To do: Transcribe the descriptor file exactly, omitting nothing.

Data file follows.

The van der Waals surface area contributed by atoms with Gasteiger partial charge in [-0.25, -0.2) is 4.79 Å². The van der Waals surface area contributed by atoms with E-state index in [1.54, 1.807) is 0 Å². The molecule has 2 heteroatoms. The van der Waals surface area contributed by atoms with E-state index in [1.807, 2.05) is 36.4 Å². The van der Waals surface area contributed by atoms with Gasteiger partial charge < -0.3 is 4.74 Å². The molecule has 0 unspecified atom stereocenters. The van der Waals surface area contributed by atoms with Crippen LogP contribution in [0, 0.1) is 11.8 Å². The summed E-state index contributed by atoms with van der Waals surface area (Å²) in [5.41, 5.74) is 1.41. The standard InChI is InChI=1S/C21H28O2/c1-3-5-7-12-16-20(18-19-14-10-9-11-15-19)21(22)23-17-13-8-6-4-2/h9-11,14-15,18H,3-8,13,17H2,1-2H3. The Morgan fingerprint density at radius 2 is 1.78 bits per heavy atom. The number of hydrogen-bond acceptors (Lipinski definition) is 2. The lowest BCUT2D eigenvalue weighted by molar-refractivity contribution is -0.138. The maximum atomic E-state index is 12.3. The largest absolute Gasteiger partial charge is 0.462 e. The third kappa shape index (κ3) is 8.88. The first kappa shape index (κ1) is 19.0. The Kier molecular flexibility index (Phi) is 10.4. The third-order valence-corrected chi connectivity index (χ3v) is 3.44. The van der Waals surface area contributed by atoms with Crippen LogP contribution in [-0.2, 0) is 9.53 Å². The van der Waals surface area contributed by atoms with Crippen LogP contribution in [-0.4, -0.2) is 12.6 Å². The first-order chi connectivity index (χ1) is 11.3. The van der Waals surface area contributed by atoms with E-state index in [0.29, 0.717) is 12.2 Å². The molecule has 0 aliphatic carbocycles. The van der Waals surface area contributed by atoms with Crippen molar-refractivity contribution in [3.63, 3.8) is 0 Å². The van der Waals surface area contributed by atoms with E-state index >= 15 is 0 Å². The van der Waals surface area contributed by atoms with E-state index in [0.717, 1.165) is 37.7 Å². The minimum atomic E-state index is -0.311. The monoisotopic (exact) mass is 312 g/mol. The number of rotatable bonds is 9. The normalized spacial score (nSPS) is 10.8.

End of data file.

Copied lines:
The van der Waals surface area contributed by atoms with Gasteiger partial charge in [-0.25, -0.2) is 4.79 Å². The van der Waals surface area contributed by atoms with E-state index in [1.54, 1.807) is 0 Å². The molecule has 2 heteroatoms. The van der Waals surface area contributed by atoms with E-state index in [1.807, 2.05) is 36.4 Å². The van der Waals surface area contributed by atoms with Gasteiger partial charge < -0.3 is 4.74 Å². The molecule has 0 unspecified atom stereocenters. The van der Waals surface area contributed by atoms with Crippen LogP contribution in [0, 0.1) is 11.8 Å². The summed E-state index contributed by atoms with van der Waals surface area (Å²) in [5.41, 5.74) is 1.41. The standard InChI is InChI=1S/C21H28O2/c1-3-5-7-12-16-20(18-19-14-10-9-11-15-19)21(22)23-17-13-8-6-4-2/h9-11,14-15,18H,3-8,13,17H2,1-2H3. The Morgan fingerprint density at radius 2 is 1.78 bits per heavy atom. The number of hydrogen-bond acceptors (Lipinski definition) is 2. The lowest BCUT2D eigenvalue weighted by molar-refractivity contribution is -0.138. The maximum atomic E-state index is 12.3. The largest absolute Gasteiger partial charge is 0.462 e. The third kappa shape index (κ3) is 8.88. The first kappa shape index (κ1) is 19.0. The Kier molecular flexibility index (Phi) is 10.4. The third-order valence-corrected chi connectivity index (χ3v) is 3.44. The van der Waals surface area contributed by atoms with Crippen LogP contribution in [-0.2, 0) is 9.53 Å². The van der Waals surface area contributed by atoms with Crippen LogP contribution in [-0.4, -0.2) is 12.6 Å². The first-order chi connectivity index (χ1) is 11.3. The van der Waals surface area contributed by atoms with E-state index in [0.29, 0.717) is 12.2 Å². The molecule has 0 aliphatic carbocycles. The van der Waals surface area contributed by atoms with Crippen molar-refractivity contribution in [3.63, 3.8) is 0 Å². The van der Waals surface area contributed by atoms with E-state index >= 15 is 0 Å². The van der Waals surface area contributed by atoms with E-state index in [0.717, 1.165) is 37.7 Å². The minimum atomic E-state index is -0.311. The monoisotopic (exact) mass is 312 g/mol. The number of rotatable bonds is 9. The normalized spacial score (nSPS) is 10.8.